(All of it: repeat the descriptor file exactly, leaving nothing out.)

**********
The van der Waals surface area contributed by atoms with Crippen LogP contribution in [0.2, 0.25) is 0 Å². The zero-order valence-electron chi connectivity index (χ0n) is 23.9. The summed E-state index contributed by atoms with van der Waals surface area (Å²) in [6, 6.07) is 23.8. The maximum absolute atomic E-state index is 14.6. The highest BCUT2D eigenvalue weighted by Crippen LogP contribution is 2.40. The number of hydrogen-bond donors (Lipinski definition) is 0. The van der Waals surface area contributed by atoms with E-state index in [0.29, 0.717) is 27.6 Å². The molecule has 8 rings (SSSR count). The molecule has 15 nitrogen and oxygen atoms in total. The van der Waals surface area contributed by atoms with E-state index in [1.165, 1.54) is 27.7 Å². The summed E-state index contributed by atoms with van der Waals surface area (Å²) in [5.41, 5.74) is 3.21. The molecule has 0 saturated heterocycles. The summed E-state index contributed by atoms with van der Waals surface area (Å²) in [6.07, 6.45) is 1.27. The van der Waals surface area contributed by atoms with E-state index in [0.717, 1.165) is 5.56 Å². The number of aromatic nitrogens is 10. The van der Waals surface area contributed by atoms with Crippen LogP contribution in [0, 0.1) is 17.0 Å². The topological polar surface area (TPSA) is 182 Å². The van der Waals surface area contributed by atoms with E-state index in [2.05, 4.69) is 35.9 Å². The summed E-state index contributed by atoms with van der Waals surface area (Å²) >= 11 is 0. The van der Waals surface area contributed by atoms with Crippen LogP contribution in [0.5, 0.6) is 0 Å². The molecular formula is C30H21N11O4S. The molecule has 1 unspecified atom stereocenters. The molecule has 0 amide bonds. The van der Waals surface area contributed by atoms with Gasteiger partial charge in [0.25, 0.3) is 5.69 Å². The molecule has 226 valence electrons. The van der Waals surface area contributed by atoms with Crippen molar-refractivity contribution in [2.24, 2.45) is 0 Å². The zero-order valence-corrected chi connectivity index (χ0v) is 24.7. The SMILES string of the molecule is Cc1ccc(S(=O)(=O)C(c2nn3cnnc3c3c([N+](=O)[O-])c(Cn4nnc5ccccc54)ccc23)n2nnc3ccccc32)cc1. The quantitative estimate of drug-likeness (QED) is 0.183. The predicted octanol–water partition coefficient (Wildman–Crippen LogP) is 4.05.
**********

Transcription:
The van der Waals surface area contributed by atoms with Crippen LogP contribution in [0.2, 0.25) is 0 Å². The zero-order valence-electron chi connectivity index (χ0n) is 23.9. The summed E-state index contributed by atoms with van der Waals surface area (Å²) in [6, 6.07) is 23.8. The maximum absolute atomic E-state index is 14.6. The highest BCUT2D eigenvalue weighted by Crippen LogP contribution is 2.40. The number of hydrogen-bond donors (Lipinski definition) is 0. The van der Waals surface area contributed by atoms with E-state index in [0.29, 0.717) is 27.6 Å². The molecule has 8 rings (SSSR count). The molecule has 15 nitrogen and oxygen atoms in total. The van der Waals surface area contributed by atoms with E-state index in [1.165, 1.54) is 27.7 Å². The summed E-state index contributed by atoms with van der Waals surface area (Å²) in [5.41, 5.74) is 3.21. The molecule has 0 saturated heterocycles. The summed E-state index contributed by atoms with van der Waals surface area (Å²) in [6.07, 6.45) is 1.27. The van der Waals surface area contributed by atoms with E-state index in [0.717, 1.165) is 5.56 Å². The number of aromatic nitrogens is 10. The van der Waals surface area contributed by atoms with Crippen LogP contribution in [0, 0.1) is 17.0 Å². The topological polar surface area (TPSA) is 182 Å². The van der Waals surface area contributed by atoms with E-state index in [2.05, 4.69) is 35.9 Å². The summed E-state index contributed by atoms with van der Waals surface area (Å²) >= 11 is 0. The van der Waals surface area contributed by atoms with Crippen LogP contribution in [0.5, 0.6) is 0 Å². The molecular formula is C30H21N11O4S. The molecule has 1 unspecified atom stereocenters. The molecule has 0 amide bonds. The van der Waals surface area contributed by atoms with Gasteiger partial charge in [0.25, 0.3) is 5.69 Å². The molecule has 226 valence electrons. The van der Waals surface area contributed by atoms with Crippen molar-refractivity contribution in [2.24, 2.45) is 0 Å². The zero-order valence-corrected chi connectivity index (χ0v) is 24.7. The SMILES string of the molecule is Cc1ccc(S(=O)(=O)C(c2nn3cnnc3c3c([N+](=O)[O-])c(Cn4nnc5ccccc54)ccc23)n2nnc3ccccc32)cc1. The quantitative estimate of drug-likeness (QED) is 0.183. The predicted octanol–water partition coefficient (Wildman–Crippen LogP) is 4.05.